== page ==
Many of Kim’s contemporary cold war spies had been captured or defected. George Blake was given an exemplary prison sentence and Burgess and Maclean had escaped to Moscow. Kim brooded on the demise of these traitors and with Elliot gone from Beirut his nerves frayed further, helped by a hedonistic lifestyle. He was dependent on frequent meetings with his Soviet spymaster, Petukhov, and talked to him about the brutal prison sentence handed out to George Blake – might it be his fate next? Petukhov recognised his prize Soviet double agent was not far off becoming a liability and watched Kim closely. If he ever confessed to the British, incalculable damage would be done to the KGB. The authorities were alarmed in Moscow and when Kim’s former case officer, Yuri Modin arrived in Beirut he was told not to return to Britain under any circumstances because of the possibility of arrest. Contingency plans for his escape were put in place. The latest evidence against Kim had become known at the highest level in the KGB.

After Elliot left Beirut in October 1962, his replacement as MI6 station chief was Peter Lunn. Before leaving London, Lunn asked the Head of MI6 what he should do about Kim Philby. Dick White’s answer resonated with Macmillan’s premise…“He’s a traitor; just keep an eye on him. Let’s wait and see what happens.” Unexpectedly the evidence that Flora Solomon had provided to MI5 was verified by that of a soviet defector, Anatoli Golitsin. Kim’s guilt was certain. Even so, Kim wasn’t finished yet and the intellectual brutishness of his father prevailed – he wouldn’t give in. It would need Nicholas Elliot for that.

Obtaining a conviction for espionage in British courts is nearly impossible without a confession – otherwise the evidence just remains hearsay. Nicholas Elliot was tasked by his boss to confront his friend, Kim Philby in Beirut with hard evidence of his treason. But the end result had to be a written confession. Philby had betrayed his country, friends, family and Nicholas Elliot for thirty years; any confession would do because Philby had signed the Official Secrets Act.

Chatting like two gentlemen, Elliot challenged his friend with the hard evidence in a flat in Beirut. He fought a steely battle but still only obtained a puny verbal confession from Kim claiming he’d had nothing more than communist chat at Cambridge University 30 years before. That was enough but it needed to be in writing. If it was, a British court would provide a conviction and perhaps a greater sentence than that given to George Blake. However, Kim Philby was not about to admit to anything more than trivial conversations until Elliot told him the game was up and spelled out the unpalatable options for his family who would become outcasts. Implicit in the discussion was the notion that he could run now or come back in 24 hours with written evidence. He came back the next day with a sanitised and partial confession which was all that Elliot needed. Finally, Kim had to face the British courts or defect. Who would blink first?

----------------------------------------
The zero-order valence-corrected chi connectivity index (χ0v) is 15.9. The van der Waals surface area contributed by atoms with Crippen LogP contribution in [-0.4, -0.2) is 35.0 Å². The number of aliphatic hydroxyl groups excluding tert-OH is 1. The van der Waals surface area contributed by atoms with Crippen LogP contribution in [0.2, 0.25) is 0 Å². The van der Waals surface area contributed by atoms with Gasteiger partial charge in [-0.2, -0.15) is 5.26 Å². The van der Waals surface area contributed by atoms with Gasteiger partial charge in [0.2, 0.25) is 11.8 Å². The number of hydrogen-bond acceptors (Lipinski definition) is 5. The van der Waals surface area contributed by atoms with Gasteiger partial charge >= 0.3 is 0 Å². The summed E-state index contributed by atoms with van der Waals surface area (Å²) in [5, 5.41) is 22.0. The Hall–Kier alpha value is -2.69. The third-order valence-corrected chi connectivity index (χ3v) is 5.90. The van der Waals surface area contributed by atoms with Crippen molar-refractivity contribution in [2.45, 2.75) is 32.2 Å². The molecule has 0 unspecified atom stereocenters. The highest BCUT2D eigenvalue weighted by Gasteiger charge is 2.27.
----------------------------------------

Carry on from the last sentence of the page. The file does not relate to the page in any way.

On a ferocious winter night on the 23rd of January 1963, in torrential rain, Moscow’s British Desk decided to spring Kim Philby from the trap set by the British in Beirut. Recognising it was impossible for him to withstand prolonged interrogation in his present health, Moscow would not take any risks at what he might disclose under pressure. Kim must leave Beirut at once.

The King’s Man
The Russian stamp created in Kim’s honour

His Soviet handler, Petukhov wouldn’t accept any delay and ordered Kim to leave immediately under his protection. Still wearing his old Westminster school scarf they sat together in a car with diplomatic plates and a second minder, Pavel Nedosekin. It was a simple and trouble-free transfer and when the car pulled alongside the Dolmotova freighter, Kim shook hands with the Russian captain on the gangplank. No cars followed and there were no watchers to notice Kim’s departure which was odd as he was under great suspicion by both the British Secret Service and the Security Service. They sailed at dawn severing Kim’s links with England forever, but he still wore his Westminster scarf against the cold on the deck looking back at Lebanon.

Kim would wonder for the rest of his life whether he’d been allowed to run or “do a fade” in intelligence jargon. Had he outsmarted the people he’d betrayed for so many years or had they made sure their fox was buried in Moscow as Prime Minister Macmillan wanted? In terms of fame, it was Kim, not his father who attracted worldwide attention. Harry was a belligerent, vocal and unswerving devotee to Ibn Saud who was revered as an Arabist in the Middle East but not a traitor. Kim was a silent, unswerving devotee to the communist party, a hero of the Soviet Union, and a traitor to Britain. Russia was where Kim spent the rest of his life and a postage stamp was created in his honour. He was famous there and Kim was probably the only person in Moscow who remembered that he was the son of the King’s Man.

Editor’s Note: Mel Trotter lived in Dhahran in the ‘70’s and flew Royal, corporate, Tapline and exploration work. He was a pilot in the Aviation Department – believed to be the first English one where the others were all American at that time with Aramco. A writer and executive coach, he now lives in Wilmslow, Cheshire. Purchase Mel’s latest novel The Orphan Sniper.

Part 3